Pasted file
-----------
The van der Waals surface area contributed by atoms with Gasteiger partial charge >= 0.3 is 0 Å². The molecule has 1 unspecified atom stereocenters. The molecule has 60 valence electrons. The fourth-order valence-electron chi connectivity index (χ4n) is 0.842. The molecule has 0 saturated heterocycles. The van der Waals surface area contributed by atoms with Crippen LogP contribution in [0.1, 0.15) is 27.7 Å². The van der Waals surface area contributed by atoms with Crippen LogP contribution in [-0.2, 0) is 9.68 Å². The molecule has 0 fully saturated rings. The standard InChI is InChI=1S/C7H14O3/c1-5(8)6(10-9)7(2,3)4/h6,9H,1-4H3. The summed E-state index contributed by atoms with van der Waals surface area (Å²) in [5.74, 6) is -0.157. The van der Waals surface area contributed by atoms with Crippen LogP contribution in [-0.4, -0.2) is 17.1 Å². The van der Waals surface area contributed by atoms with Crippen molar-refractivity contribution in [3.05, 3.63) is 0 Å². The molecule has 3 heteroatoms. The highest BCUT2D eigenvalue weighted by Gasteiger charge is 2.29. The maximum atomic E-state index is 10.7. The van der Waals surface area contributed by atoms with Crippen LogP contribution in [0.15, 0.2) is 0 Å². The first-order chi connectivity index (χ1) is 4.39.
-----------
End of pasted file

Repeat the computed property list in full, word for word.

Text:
The van der Waals surface area contributed by atoms with Gasteiger partial charge >= 0.3 is 0 Å². The molecule has 1 unspecified atom stereocenters. The molecule has 60 valence electrons. The fourth-order valence-electron chi connectivity index (χ4n) is 0.842. The molecule has 0 saturated heterocycles. The van der Waals surface area contributed by atoms with Crippen LogP contribution in [0.1, 0.15) is 27.7 Å². The van der Waals surface area contributed by atoms with Crippen LogP contribution in [-0.2, 0) is 9.68 Å². The molecule has 0 fully saturated rings. The standard InChI is InChI=1S/C7H14O3/c1-5(8)6(10-9)7(2,3)4/h6,9H,1-4H3. The summed E-state index contributed by atoms with van der Waals surface area (Å²) in [5.74, 6) is -0.157. The van der Waals surface area contributed by atoms with Crippen LogP contribution in [-0.4, -0.2) is 17.1 Å². The van der Waals surface area contributed by atoms with Crippen molar-refractivity contribution in [3.05, 3.63) is 0 Å². The molecule has 3 heteroatoms. The highest BCUT2D eigenvalue weighted by Gasteiger charge is 2.29. The maximum atomic E-state index is 10.7. The van der Waals surface area contributed by atoms with Crippen LogP contribution in [0.15, 0.2) is 0 Å². The first-order chi connectivity index (χ1) is 4.39.